Did you have or ride horses while growing up?

JS: When I was really little in suburban St. Louis, there was a pony riding area. The people there would stick me on a pony and make it move. I started doing that when I was five and then after that I made my mom take me to a particular stable and we would ride there. When I was 11, I started taking lessons. I was always doing something horsey.

What made you want to write for a younger audience?

JS: My editor, Joan Slattery, pointed out to me that there were no horse books for girls anymore. As soon as she said it, it opened up this whole world to me. It was time to return to my roots.

I thought of the fact that where I live in California, it is the center of a different type of horse training that is going on. I had recently seen the film My Friend Flicka, in which they break the horse the old-fashioned way. They wear the horse down until it can't fight anymore. They consider the horse "broke" then. But where I live, it is the center of a different kind of training that was started by two men, Bill and Tom Dorrance. Starting in the 1960s, they were observing horses and they saw how they relate to one another. They inferred what the horse's body language was saying to each other. They are hierarchical and they saw how one might bring himself to be the boss of the group. The two of them, especially Tom, took these lessons they learned from horses and applied it to horse training.

This type of training, the encouraging of horses to cooperate, hasn't been portrayed in a book for girls before. I also read a wonderful book about the domestication of animals called The Covenant of the Wild by Stephen Budiansky and the author talks about how domesticated animals retain their play instincts. You can train them to do a job that's fun, not just do a job. Horses will jump jumps because it's play for them.

The character of Jem Jarrow is based on Tom Dorrance. I met him once. He was a small, modest guy who was a genius with horses.

Abby has to deal with a strong-willed father as well as a strong-willed horse. Did you set out to write the book with these two relationships changing side-by-side throughout the novel?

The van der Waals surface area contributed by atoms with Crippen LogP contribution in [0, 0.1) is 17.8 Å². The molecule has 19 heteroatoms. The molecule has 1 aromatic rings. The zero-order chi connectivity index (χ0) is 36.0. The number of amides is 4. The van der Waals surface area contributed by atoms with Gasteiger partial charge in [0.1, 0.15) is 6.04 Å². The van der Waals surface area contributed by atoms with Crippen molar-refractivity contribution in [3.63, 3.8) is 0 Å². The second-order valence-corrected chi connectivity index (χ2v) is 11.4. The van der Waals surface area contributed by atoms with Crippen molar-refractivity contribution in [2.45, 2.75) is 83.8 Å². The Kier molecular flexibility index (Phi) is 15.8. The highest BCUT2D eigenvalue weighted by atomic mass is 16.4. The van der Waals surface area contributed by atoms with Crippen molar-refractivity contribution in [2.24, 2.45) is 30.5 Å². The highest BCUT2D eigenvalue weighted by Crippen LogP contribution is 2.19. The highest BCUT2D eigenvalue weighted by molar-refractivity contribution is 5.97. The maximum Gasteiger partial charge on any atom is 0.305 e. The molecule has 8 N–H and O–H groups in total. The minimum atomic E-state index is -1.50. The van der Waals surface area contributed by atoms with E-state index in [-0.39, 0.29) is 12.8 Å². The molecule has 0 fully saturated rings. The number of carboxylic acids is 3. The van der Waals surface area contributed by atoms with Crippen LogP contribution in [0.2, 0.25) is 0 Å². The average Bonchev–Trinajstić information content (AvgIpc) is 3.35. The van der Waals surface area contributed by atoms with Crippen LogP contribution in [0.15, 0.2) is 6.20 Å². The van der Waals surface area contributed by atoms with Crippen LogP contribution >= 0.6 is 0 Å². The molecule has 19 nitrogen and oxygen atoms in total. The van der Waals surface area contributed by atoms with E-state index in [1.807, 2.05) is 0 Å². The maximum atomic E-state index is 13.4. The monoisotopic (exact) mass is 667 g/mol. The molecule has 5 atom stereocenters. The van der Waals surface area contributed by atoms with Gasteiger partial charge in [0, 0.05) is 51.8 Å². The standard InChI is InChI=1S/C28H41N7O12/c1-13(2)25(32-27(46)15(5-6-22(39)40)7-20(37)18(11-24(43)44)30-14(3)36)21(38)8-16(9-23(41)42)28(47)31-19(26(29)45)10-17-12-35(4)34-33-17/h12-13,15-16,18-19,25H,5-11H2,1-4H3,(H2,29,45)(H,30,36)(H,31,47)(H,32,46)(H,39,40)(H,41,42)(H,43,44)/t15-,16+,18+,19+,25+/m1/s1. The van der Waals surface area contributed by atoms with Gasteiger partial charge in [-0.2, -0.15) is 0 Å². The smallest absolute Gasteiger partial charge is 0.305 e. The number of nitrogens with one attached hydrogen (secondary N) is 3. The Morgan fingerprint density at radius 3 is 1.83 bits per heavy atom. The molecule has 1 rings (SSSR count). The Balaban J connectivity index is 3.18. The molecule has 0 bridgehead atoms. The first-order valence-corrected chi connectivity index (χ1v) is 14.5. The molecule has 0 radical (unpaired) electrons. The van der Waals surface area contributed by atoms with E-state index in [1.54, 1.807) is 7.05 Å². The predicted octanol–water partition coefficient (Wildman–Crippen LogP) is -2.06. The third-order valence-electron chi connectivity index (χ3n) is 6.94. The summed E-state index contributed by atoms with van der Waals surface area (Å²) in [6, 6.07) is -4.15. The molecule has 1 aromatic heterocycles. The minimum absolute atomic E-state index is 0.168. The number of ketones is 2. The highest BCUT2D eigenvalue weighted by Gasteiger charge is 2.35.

The book is part of a series of three or more books. The horses come and go and it just happened that I wanted to talk about the Tom Dorrance way of training in the first book. I wanted to talk about the contrast between the old way of training and the new way. I've already written volume two and working on volume three now. Other aspects of Abby's life are in future books. A new trainer comes in. Abby has to learn how to jump, but I did want to get Jem Jarrow in there so that his ideas could influence the way the readers would see horses.

Abby has a tense relationship with her father. She continually stands up for herself, even though she is scared to do so. The father seems to be a little more lenient with Abby than he was with her older brother. Is that because she is a daughter, or because she has proved herself as being smart and level-headed with the horses?

It's because she's the daughter. The father relies on Abby to get the job done and she does get the job done. When challenged by his son, the father isn't able to handle it. At some point in the book, I mention that the son and father get along, that they're cut from the same cloth. Then it's no surprise that when the son decides to be his own boss, the father can't handle it. All those men—the father, the son, the uncle who comes to visit—their relationship is uneasy. With all of them, no one is going to be told what to do. We all know families like that, where the girls get a pass.

You add a lot of horse care information into the book, without it reading like a how-to book. Was this intentional? Did you want readers to come away from the book knowing about the dynamics between a horse and a person?